Defining Happiness

“I have decided to be happy, because it's good for my health.” – Voltaire

For the past five weeks I've been running a challenge at CrossFit Delaware Valley called the Body Composition Challenge (BCC). It's a different take on a traditional Paleo challenge in that there are two criteria for scoring: Before and After photos and a short written self-assessment at the end of the challenge.

Over the past five weeks I've given a weekly talk to the BCC participants, covering various topics of health and wellness and how they relate to body composition. Last night was the final meeting and the topic was on happiness. I drew the flowchart pictured above on the board and went through the exercise with the group. I told them to take a moment and evaluate different areas of their life: family, personal relationships, work, and your life as a whole, as it relates to the flowchart. 

It's a pretty simple but effective sequence; if you're truly happy, keep doing whatever you're doing. If you're not happy, change something.

I recently had lunch with Stephanie Vincent who told me about her weight loss experiences. During our lunch she said something that really stuck with me. She said that you have to at least like yourself. If you don’t like yourself, how do you expect to take care of yourself? Nobody wants to take care of someone they don’t like. 

The crux of my talk last night was that over these past five weeks one of the indirect goals was not so much losing weight or inches, but in gaining happiness with yourself. I tried to define what happiness might look like in broad strokes, but defining happiness is going to be different for everyone. 

I presented the following list in no particular order:
  • Living a long, healthy, active life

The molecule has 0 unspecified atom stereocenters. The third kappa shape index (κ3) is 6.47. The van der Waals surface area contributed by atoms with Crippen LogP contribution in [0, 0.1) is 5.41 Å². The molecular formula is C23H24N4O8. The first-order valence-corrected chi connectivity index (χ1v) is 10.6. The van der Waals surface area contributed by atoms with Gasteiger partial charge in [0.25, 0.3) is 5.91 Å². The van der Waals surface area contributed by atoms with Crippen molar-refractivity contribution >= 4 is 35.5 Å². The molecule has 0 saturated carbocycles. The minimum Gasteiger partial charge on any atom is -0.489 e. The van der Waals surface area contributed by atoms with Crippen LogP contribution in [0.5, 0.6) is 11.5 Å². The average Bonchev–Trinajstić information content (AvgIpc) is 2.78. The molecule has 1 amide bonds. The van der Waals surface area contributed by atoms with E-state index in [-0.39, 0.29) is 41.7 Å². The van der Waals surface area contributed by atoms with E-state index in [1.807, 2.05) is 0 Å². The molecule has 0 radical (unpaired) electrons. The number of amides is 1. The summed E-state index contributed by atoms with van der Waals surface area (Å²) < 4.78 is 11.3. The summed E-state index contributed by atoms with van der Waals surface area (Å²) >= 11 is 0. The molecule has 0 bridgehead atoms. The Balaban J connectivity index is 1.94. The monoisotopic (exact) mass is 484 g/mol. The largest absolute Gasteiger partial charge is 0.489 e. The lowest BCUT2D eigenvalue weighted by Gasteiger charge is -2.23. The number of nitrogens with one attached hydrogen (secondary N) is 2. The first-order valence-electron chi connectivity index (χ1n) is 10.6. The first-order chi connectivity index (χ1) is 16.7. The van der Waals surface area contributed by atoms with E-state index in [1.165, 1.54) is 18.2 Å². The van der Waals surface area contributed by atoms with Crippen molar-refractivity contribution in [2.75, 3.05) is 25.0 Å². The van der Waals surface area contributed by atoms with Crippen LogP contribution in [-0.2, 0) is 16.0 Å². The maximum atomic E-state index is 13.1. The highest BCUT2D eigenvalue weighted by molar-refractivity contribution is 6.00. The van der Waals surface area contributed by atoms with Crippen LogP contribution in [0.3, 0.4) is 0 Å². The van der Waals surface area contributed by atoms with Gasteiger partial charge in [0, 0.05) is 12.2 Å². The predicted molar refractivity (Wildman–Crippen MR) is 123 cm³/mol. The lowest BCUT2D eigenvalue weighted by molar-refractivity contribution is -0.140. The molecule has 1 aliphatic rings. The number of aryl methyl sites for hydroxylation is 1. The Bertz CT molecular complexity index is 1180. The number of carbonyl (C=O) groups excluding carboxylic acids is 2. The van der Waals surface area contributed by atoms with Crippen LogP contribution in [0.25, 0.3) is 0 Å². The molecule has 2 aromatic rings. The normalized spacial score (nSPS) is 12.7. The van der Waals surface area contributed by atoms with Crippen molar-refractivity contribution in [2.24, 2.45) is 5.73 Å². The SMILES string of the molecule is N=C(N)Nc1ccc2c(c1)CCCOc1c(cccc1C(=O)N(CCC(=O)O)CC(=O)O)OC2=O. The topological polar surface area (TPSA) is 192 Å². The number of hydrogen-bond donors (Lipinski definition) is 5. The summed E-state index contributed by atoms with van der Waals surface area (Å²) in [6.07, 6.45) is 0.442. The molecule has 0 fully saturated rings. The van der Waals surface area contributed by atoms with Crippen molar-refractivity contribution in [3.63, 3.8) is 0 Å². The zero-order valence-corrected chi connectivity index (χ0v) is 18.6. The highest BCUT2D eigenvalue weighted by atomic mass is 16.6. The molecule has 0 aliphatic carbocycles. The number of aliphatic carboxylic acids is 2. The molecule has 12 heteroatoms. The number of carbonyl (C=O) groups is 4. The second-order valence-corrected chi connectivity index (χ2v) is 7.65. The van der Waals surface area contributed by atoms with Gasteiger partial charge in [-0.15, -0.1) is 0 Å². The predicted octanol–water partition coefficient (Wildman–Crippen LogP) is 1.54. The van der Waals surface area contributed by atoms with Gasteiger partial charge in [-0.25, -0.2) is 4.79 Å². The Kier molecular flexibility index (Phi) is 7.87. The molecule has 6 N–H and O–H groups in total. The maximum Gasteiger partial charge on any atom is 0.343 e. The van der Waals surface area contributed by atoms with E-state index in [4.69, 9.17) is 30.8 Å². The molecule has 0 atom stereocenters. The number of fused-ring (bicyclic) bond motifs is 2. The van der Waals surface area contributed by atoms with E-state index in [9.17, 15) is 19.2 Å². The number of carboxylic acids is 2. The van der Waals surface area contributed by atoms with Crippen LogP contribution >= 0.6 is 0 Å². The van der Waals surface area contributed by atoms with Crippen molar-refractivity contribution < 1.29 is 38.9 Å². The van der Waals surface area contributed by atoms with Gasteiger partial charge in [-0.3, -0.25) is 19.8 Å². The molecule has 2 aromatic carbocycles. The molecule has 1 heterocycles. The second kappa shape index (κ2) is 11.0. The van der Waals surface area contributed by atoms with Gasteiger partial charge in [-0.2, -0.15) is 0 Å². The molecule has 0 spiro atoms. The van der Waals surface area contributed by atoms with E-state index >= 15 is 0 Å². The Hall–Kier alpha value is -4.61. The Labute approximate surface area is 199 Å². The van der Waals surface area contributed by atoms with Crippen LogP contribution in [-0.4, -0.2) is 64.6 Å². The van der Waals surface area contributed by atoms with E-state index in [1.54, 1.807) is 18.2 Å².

• Giving and receiving love from a companion
  • Doing work that is fulfilling and that makes a difference 
  • Financial freedom and independence
  • Surrounding yourself with people who support you/Avoiding toxic people
  • Expanding your scope of the world through travel, learning, food, and culture
  • Spending the majority of your time doing the things you enjoy
I think the last one may be the most important of them all. However you decide to spend the majority of your day it should be spent doing the things that you enjoy, that are important to you, and that matter to you. On their death bed, no one ever said that they wished they spent more time in the office. If what matters to you most is doing something that gives you a sense of fulfillment be it raising a family, building a community, or exploring the world, then own up to it and embrace it.

Your time is just as important and valuable as anyone else's. If you're spending the majority of your time doing things you can't stand, change something.

The quote that started this post sounds a bit metaphysical but it's dead on. You choose to be happy, just as much as you choose to be sad, angry, depressed, or frustrated. If you're not happy with your situation, change something.

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